You have attended this 1997 GDCP conference in Potsdam to discuss and perhaps to rethink this century old commitment to the disciplines of chemistry and physics, and to explore new possibilities for integrating the disciplines. Because your goals for German science education must be established by you and your colleagues and not by an outsider such as myself, my presentation today does not address the issue of what goals you should pursue in German science education. But instead, I shall describe one way of integrating the disciplines that has enjoyed some initial success in my country and in several other places around the world.

In our discussions, however, we should not overlook the history of integrated science lest we be doomed to repeat its historical failures of the past. In North America in the early 1970s, for instance, integrated science became a popular innovation. Scientific conceptual themes were logically chosen to unify the disciplines. The integrating conceptual themes tended to be very abstract, even more abstract than the traditional courses. A major project called "Unified Science" was funded by the National Science Foundation in the US. Research into the effectiveness of a unified science curriculum found that unified or integrated science was no more successful than the PSSC, ChemStudy, or BSCS biology curricula of the day. More importantly, integrated science projects discovered that their success in one high school could not usually be duplicated in other high schools (Cox, 1980). The scientific conceptual themes that integrated the sciences were often unique to the innovators at the one school, and consequently, the themes made little sense to teachers at other schools. Integrated science was not easily transferable. It will be interesting to see if the innovative German Basic Integrated Science Education project, PING (Hansen et al., 1995) will succeed at being transferable beyond its pilot schools.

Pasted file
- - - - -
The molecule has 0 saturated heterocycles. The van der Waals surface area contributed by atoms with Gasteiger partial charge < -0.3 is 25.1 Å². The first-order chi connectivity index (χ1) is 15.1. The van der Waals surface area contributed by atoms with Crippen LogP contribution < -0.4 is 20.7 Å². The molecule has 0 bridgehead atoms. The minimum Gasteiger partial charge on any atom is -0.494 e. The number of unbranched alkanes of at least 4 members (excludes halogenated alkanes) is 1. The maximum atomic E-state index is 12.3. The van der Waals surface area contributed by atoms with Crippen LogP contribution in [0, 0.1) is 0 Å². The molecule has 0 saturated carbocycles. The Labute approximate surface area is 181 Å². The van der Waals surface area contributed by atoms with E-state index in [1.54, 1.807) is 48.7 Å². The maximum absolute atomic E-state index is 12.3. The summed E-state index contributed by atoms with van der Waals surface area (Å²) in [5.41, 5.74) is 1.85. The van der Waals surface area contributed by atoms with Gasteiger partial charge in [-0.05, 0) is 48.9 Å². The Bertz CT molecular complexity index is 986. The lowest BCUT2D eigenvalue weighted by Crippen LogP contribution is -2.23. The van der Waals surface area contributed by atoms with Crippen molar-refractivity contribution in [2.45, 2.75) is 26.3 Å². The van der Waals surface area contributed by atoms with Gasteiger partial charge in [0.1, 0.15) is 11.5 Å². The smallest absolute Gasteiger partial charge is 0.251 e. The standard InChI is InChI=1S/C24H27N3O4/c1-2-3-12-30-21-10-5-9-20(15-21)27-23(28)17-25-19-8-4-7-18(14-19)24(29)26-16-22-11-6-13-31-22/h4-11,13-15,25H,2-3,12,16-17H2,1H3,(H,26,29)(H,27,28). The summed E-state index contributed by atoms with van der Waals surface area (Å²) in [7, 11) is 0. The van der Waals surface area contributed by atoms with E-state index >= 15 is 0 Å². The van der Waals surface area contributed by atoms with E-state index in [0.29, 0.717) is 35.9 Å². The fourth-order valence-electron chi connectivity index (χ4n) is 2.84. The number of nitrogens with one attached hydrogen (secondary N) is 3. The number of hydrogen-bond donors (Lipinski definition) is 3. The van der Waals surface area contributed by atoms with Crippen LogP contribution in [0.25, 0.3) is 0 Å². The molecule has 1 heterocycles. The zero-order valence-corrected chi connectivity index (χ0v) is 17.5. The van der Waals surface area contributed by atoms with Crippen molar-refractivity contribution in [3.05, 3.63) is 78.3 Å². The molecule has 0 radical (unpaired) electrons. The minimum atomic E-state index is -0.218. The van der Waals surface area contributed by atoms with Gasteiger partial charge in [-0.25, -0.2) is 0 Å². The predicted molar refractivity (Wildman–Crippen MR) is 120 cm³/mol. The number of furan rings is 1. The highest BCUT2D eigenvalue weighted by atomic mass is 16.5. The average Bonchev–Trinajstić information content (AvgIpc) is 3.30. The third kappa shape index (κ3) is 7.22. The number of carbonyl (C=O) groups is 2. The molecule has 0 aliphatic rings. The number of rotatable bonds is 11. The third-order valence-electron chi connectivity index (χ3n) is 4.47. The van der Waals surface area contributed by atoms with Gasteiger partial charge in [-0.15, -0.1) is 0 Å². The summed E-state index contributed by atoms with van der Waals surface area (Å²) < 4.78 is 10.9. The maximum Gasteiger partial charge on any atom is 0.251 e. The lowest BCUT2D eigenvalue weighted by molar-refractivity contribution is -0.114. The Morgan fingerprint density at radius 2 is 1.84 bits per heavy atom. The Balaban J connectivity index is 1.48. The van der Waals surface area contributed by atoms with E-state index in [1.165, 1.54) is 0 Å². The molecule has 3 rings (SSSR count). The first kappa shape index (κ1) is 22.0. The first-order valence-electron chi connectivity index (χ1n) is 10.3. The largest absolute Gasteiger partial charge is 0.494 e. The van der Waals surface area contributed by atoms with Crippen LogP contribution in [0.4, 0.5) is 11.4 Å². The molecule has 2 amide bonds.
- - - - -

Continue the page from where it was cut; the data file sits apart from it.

Some of you will recall how UNESCO joined the integrated science movement in the mid 1970s. Their projects were no more successful than the American projects. The lesson to learn from the 1970s, I think, is that abstract scientific conceptual schemes may be useful for understanding nature, but they are not useful for integrating the disciplines. An individual science teacher can idiosyncratically design an integrated curriculum perhaps, but that curriculum will receive little attention from other science teachers. This type of integration tends to be artificial, arbitrary, idiosyncratic, and highly abstract.